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06TOKYO4453 2006-08-08 09:25:00 CONFIDENTIAL Embassy Tokyo
Cable title:  

THE "COLLAPSE OF TRUST" IN JAPAN - ROK RELATIONS

Tags:   PREL PGOV KS JA 
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					  C O N F I D E N T I A L SECTION 01 OF 02 TOKYO 004453 

SIPDIS

SIPDIS

C O R R E C T E D C O P Y///ADDED CLASSBY STATEMENT////////////

E.O. 12958: DECL: 08/08/2016
TAGS: PREL PGOV KS JA
SUBJECT: THE "COLLAPSE OF TRUST" IN JAPAN - ROK RELATIONS

TOKYO 00004453 001.2 OF 002


CLASSIFIED BY POL OFFICER KEITH JORDAN REASON 1.4 (d) (g)



1. (C) Summary. Japan-ROK relations presently suffer from a
&collapse of trust,8 according to Prof. Masao Okonogi, a
leading Japanese expert on Korea. Upcoming elections for
prime minister of Japan and for president of the ROK will
impact the future course of the bilateral relationship,
Okonogi believes. Okonogi asserts that ROK President Roh has
surrounded himself with anti-U.S. and anti-Japan advisers.
Okonogi opined that Abe,s close relationship with abductee
family support groups would create a higher &hurdle8 in
Japan-DPRK relations. This downbeat assessment mirrors an
annual ROK-Japan mirror poll showing public perception of
bilateral relations at an all-time low. End Summary.

Japan-ROK Relations


--------------------------





2. (C) In a July 27 conversation with Embassy Tokyo
political officers, Korea expert Masao Okonogi, Dean of the
Faculty of Law, Keio University, described current Japan-ROK
relations as characterized by a &collapse of trust8 between
top-level officials. Though government-to-government
relations are at a low point, people-to-people contacts
remain good, with thousands of visitors and billions of
dollars in trade exchanged between the two countries.
Okonogi cited the need for the leaders to take steps to
restore trust as a way of improving the bilateral
relationship.



3. (C) Three upcoming elections in Japan and the ROK would
affect the future course of bilateral relations: a) the LDP
presidential election in September 2006, (b) Japan,s Upper
House election in July 2007, and c) the ROK presidential
election in December 2007, Okonogi related. Although Chief
Cabinet Secretary Abe,s anticipated election as prime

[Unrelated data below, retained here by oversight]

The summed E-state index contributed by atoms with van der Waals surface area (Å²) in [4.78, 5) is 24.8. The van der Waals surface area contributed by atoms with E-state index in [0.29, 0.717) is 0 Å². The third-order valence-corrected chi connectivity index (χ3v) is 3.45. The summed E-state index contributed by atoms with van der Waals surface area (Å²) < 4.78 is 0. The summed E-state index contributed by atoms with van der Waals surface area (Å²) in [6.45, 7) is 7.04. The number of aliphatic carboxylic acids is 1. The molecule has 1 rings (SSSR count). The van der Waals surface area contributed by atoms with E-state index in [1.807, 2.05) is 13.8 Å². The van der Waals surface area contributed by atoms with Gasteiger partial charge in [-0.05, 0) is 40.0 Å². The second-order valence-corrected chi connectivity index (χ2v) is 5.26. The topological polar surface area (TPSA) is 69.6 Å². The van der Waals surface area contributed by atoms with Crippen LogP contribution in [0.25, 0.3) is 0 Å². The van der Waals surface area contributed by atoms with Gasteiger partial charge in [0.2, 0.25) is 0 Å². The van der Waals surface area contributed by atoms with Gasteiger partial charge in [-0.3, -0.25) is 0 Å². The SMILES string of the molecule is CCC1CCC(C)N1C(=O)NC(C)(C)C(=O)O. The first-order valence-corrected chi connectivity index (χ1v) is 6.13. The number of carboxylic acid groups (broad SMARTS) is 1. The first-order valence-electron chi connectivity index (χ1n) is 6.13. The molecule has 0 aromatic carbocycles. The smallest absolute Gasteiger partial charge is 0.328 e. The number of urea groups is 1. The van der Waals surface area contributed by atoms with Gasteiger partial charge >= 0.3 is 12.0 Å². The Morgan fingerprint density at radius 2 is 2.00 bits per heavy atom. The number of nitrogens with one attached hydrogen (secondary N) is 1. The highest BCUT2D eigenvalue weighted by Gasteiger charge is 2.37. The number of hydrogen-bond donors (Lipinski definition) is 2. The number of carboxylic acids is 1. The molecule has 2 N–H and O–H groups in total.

minister would not immediately affect Japan-ROK relations,
Okonogi suggested that Abe is a realist capable of dealing in
a pragmatic way with the ROK.



4. (C) Echoing comments made by other analysts of
Korea-Japan relations, Okonogi observed that communication
between mid- and senior-level Japanese and ROK
parliamentarians, which had once been quite strong, had all
but disappeared. There appeared to be little incentive for
today,s politicians to rebuild them. The current ROK
administration, with a considerable number of what Okonogi
described as &leftist nationalists8 has little interest in
developing close relations with Japan's conservative
politicians. Japan-ROK political interchange will only come
with a shift in power back to the right in South Korea,
Okonogi stated.



5. (C) According to Okonogi, ROK President Roh has surrounded
himself with advisers who are anti-U.S. and anti-Japan
nationalists. As students, these advisors battled to achieve
democratic reforms against a ROK government and military
firmly backed by the United States and Japan and had equated
demonstrations against the government, in a sense, as
protests against the U.S. and Japan. Okonogi believed that
ROK presidential candidate Park Geun-hye, daughter of former
ROK President Park Chung-hee, if elected, might work to
improve relations with Japan. He concluded that most
Japanese were likely to find her brand of nationalist
ideology more acceptable.

Yasukuni


--------------------------





6. (C ) Although Koizumi and Abe both visit Yasukuni Shrine,
Okonogi viewed Abe's visits as "ideological8 in nature,
unlike those of Koizumi. &Abe is cautious about history
while Koizumi isn't,8 he stated. Koizumi and Abe,s